If “Incivility” Makes You Sympathize with Racism, You Were Racist Already

The way people on the left side of politics run things—whether it’s deferring to marginalized voices, pushing language to be more inclusive, or protesting raucously—has the potential to be frustrating. So some on the other side have made a virtue out of opposing what is painted as overly zealous policing of language, actions, and behavior. publicly airing their racist, sexist, homophobic, bigoted feelings in the name of opposing “PC” culture. And when they get called out, they claim that their voices are being silenced. They insist that they are being bullied. 

They are bolstered by the “centrist’ claim that the angry left is once again being overly and ridiculously and even oppressively aggressive in stopping civil debate.  The Washington Post and the The New York Times recently used left-wing protests to declare that civility is dying or even dead. And maybe Trump started it, the sober voices say, but how very sad that the other side didn’t simply rise above. How very sad that the Red Hen restaurant couldn’t rise above Sarah Huckabee Sanders’ mendaciousness on behalf of an administration that is forcibly separating families, instead (civilly) asking her to leave.

How very sad that people are judged by their treatment of others. 

But as others have said this week, sometimes incivility is the only way to respond to inhumanity.  There are some acts of cruelty that cannot be responded to in nice language. There are some debates that gain undeserved legitimacy when the other side chooses to engage politely. When Michelle Obama said, “When they go low, we go high,” I believe she wasn’t talking about words. She was talking about ideologies. Going low is hurting children with your policies: going high is fighting for human dignity whether it’s through yelling at someone in public or organizing online.

The problem with the president isn’t that he is uncivil (he is, and that’s a poor reflection on his office and his position) It’s what lies behind his incivility. It’s not what he is saying, it’s what he’s doing.

What’s the civil way to respond to kids in cages?

What’s the non-racist way to support this president?

There isn’t one. 

Those consensus-based decision makers, or hippies with drum circles, or angry college students that the right likes to rail about? Their tactics may be frustrating at times, but what they’re fighting for is just. So if PC culture is enough to make you gain new sympathy for injustice and cruelty, you were hanging by a very thin, perhaps nonexistent, thread to begin with. 

Writer Bethany Mandel (inadvertently) made that crystal clear in her article for The Forward a few weeks ago which bemoaned the “angry left.” She’s so angry about the way “the left” responds to Trump supporters, she writes, that she herself is just about to become one in response. She pleads with “the left” to extend our understanding to those who felt and continue to feel oppressed by this PC culture run amok. Why, she objects, should disagreeing with “the left” automatically label someone a fascist, racist, bigot?  Bethany, it doesn’t. Trust me. The left disagrees all the time. All the damn time. It’s disagreeing with the left in support of a fascist, racist bigot (see: kids torn from parents) that makes someone a fascist, racist bigot.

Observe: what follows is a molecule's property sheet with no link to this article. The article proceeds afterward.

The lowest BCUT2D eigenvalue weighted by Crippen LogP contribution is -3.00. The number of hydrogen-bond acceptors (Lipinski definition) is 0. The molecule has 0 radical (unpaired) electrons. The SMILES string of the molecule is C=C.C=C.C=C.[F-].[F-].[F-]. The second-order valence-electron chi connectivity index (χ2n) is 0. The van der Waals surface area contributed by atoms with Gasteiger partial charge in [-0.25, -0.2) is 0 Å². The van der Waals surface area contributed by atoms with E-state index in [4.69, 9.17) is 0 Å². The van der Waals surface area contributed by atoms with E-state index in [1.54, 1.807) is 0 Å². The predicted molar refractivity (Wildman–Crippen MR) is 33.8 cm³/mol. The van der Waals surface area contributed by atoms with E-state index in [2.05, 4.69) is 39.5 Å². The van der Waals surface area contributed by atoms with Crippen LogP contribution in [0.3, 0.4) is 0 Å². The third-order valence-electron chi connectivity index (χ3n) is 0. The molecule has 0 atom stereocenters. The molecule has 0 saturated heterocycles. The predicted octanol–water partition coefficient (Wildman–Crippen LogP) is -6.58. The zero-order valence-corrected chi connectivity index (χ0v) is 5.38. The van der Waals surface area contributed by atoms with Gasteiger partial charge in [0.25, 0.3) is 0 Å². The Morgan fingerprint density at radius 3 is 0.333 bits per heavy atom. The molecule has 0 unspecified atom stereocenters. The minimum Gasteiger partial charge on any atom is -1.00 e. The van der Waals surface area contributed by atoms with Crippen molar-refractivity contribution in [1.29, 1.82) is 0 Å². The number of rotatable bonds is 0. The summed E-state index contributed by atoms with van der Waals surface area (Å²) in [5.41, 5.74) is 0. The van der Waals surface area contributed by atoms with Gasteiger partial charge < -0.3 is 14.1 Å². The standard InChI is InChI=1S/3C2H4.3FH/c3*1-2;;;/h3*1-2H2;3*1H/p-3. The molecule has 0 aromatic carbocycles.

Mandel is like many people profiled in the endless journalistic deep dives into the minds of voters. She is outraged (outraged!) that, “In 2018, supporting the President of the United States will get you labeled a racist.” Well, yes. Supporting a racist does, in fact, make you racist. Defending the supporters of racists against those who call out racism also makes you racist. And using PC culture as a way to justify racism makes you (you got it) a racist.

Even if that racist is the President of the United States. Especially if that racist is the President of the United States. We still get to, we still have to, protest fascism, racism, bigotry. The office alone is not protection against critique. No office is. If you use that as an excuse, you’re just following orders.

If we can’t protest the President of the United States simply because he (sigh) is the President of the United States, guess what that makes the United States? And guess what that makes the President? A dictatorship. And not the benevolent one of my fantasies.

My Women’s Center consensus model was inefficient. It was annoying.Listening to everyone’s voice, making sure everyone gets a say, is hard. It’s slow. It’s painful. It’s arduous. It’s also kind of amazing.

The views and opinions expressed in this article are the author’s own and do not necessarily reflect those of Lilith Magazine.